Glossary of terms used on this site

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Term Definition

an academic conference or seminar.


the management of an organisation or activity in such a way as to maximise financial profits or the (re)structuring of an organisation or activity in such a way as to render it capable of generating profits.


in education the attempt to turn social practices such as teaching and learning into products or goods or the treatment of them as such. Instead of teaching being seen as involving dynamic and creative activity within a social setting it becomes an inert object capable of being'delivered'.

common curriculum

in an education system or institution the educational programme which all involved would be expected to follow. It is necessarily controversial since decisions on what is deemed suitable for all require choices to be made about what is judged appropriate or not and such choices will clearly reflect different social political and cultural values. Also while ostensibly offering equality - a common curriculum for all - it may entrench inequality since the particular views of any dominant social group are likely to shape and inform the curriculum design.

common sense

sound practical judgement which is not based on specialised knowledge or training. While given status in ordinary language what constitutes 'common sense' for any one social group or culture may actually involve prejudice superstition or ignorance. Appeals to'common sense' as the ultimate arbiter in any dispute therefore need to be treated cautiously.


a political theory which favours the collective ownership of all property by the community each individual contributing and receiving according to ability and need (see marxism).


a grouping of views which can be said to have the common thread of viewing the individual as beholden to the community. One example is in the view that an individual's moral beliefs will be largely a matter of cultural inheritance. One political version is that the individual is subordinate to the collective authority of the community. Another theoretical version holds to a system of social organization based on small self-governing communities.

communities of practice

communities of practice are formed by people who engage in a process of collective learning in a shared domain of human endeavour. The focus is on the processes of social learning that occur when groups of people who share a concern or a passion for something they do learn how to do it better as they interact regularly. While it can and does refer to all human environments in education it is particularly used with regard to professional cooperation in various situations. The concept has been developed most prominently by Jean Lave and Etienne Wenger (see alsosituated learning).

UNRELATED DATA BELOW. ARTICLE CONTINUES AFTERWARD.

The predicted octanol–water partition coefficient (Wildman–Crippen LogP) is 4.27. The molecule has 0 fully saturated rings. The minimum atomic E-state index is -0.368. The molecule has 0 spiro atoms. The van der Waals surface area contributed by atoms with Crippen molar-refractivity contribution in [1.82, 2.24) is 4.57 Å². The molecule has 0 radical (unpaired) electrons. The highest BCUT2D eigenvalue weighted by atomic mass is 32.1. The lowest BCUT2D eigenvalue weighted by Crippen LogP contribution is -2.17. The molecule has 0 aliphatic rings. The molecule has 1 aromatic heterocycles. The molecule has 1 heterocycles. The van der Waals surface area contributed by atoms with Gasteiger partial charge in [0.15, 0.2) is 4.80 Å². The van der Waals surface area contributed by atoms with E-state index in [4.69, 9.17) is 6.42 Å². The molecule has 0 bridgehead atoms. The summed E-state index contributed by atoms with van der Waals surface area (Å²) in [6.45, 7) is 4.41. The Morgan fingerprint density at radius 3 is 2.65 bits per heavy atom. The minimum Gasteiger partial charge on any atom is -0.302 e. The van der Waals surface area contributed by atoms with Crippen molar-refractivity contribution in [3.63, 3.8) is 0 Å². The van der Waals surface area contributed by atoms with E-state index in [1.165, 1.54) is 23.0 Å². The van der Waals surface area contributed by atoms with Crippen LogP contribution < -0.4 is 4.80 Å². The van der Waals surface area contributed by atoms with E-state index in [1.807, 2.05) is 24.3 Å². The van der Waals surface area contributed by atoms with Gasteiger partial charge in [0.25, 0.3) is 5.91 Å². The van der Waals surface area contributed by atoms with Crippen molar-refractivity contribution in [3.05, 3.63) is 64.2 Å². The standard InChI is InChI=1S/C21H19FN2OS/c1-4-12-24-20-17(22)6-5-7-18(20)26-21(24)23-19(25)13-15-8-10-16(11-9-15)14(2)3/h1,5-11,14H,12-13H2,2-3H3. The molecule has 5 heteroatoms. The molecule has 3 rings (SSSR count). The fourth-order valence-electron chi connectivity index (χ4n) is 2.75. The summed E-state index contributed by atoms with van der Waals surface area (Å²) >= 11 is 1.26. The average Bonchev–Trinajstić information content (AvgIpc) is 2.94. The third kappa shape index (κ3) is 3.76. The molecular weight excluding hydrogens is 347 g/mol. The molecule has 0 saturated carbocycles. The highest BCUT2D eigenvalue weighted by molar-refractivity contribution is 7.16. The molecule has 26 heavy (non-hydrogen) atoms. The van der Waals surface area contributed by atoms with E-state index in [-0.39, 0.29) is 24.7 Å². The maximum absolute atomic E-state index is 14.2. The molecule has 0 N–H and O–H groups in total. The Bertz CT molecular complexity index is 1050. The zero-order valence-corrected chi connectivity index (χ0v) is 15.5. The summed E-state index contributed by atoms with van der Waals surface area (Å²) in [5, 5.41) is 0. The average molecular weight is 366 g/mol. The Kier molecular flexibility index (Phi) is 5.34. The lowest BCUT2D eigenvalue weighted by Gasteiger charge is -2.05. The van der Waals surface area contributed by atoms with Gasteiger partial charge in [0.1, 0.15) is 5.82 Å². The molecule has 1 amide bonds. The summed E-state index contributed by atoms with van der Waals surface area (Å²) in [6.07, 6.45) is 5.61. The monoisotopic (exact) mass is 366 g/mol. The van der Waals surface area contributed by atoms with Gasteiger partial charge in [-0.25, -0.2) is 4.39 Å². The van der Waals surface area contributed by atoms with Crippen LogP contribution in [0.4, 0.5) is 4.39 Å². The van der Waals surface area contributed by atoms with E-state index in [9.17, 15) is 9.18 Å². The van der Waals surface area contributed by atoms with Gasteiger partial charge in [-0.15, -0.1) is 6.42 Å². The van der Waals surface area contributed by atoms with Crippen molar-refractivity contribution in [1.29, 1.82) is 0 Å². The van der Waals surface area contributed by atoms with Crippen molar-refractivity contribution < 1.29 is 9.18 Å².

a complex term referring to any social group which shares one or more characteristics such as locality culture history religion occupation interests and which is perceived or perceives itself as distinct within wider society. State schools traditionally serve a local community - the catchment area -  which may have within it many diverse social groups of its own.

community education

a form of educational provision or educational activities encouraging a wide involvement of people from all ages and often in sites beyond conventional schools or colleges - education in the community. There is a focus on education as a lifelong and continuing process. It is often conducted in tandem or though the medium of youth or other voluntary groups.

community of inquiry

a group involved in the examination of a topic of mutual interest through a collaborative process of dialogue. The term originates in work around philosophy with children but it is also seen as a fruitful method for professional and institutional development.

community school

an educational institution serving a local community. It is most commonly marked by being open to a broader public range of activities and usage than simply that for school pupils or students.


an approach, particularly common in the USA, which seeks to tailor the curriculum more closely to specific students by identifying the learner’s prior competence and so determining which parts of a planned programme may be skipped and alternative more appropriate activities provided. As can be seen, it is most often designed for high-achieving learners in the specific curriculum area (see also differentiation)

comparative education

the study of the similarities and differences between national education systems.


the ability to do something successfully or efficiently in terms of the set criteria (see below).

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